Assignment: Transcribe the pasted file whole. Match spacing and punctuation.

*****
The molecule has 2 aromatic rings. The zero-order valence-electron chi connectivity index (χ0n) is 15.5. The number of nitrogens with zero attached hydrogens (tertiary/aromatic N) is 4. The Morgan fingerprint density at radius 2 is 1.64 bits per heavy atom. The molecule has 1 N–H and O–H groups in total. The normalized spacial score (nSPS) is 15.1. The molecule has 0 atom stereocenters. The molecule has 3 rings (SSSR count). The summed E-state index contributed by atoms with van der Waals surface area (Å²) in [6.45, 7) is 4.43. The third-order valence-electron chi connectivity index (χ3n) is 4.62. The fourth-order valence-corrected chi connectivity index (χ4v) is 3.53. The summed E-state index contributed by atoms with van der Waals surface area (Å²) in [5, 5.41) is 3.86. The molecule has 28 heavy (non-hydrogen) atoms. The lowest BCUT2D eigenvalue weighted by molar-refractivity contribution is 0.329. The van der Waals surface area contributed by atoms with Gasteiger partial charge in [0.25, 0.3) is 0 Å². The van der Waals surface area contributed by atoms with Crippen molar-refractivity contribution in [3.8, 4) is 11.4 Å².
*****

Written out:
The molecule has 2 aromatic rings. The zero-order valence-electron chi connectivity index (χ0n) is 15.5. The number of nitrogens with zero attached hydrogens (tertiary/aromatic N) is 4. The Morgan fingerprint density at radius 2 is 1.64 bits per heavy atom. The molecule has 1 N–H and O–H groups in total. The normalized spacial score (nSPS) is 15.1. The molecule has 0 atom stereocenters. The molecule has 3 rings (SSSR count). The summed E-state index contributed by atoms with van der Waals surface area (Å²) in [6.45, 7) is 4.43. The third-order valence-electron chi connectivity index (χ3n) is 4.62. The fourth-order valence-corrected chi connectivity index (χ4v) is 3.53. The summed E-state index contributed by atoms with van der Waals surface area (Å²) in [5, 5.41) is 3.86. The molecule has 28 heavy (non-hydrogen) atoms. The lowest BCUT2D eigenvalue weighted by molar-refractivity contribution is 0.329. The van der Waals surface area contributed by atoms with Gasteiger partial charge in [0.25, 0.3) is 0 Å². The van der Waals surface area contributed by atoms with Crippen molar-refractivity contribution in [3.8, 4) is 11.4 Å².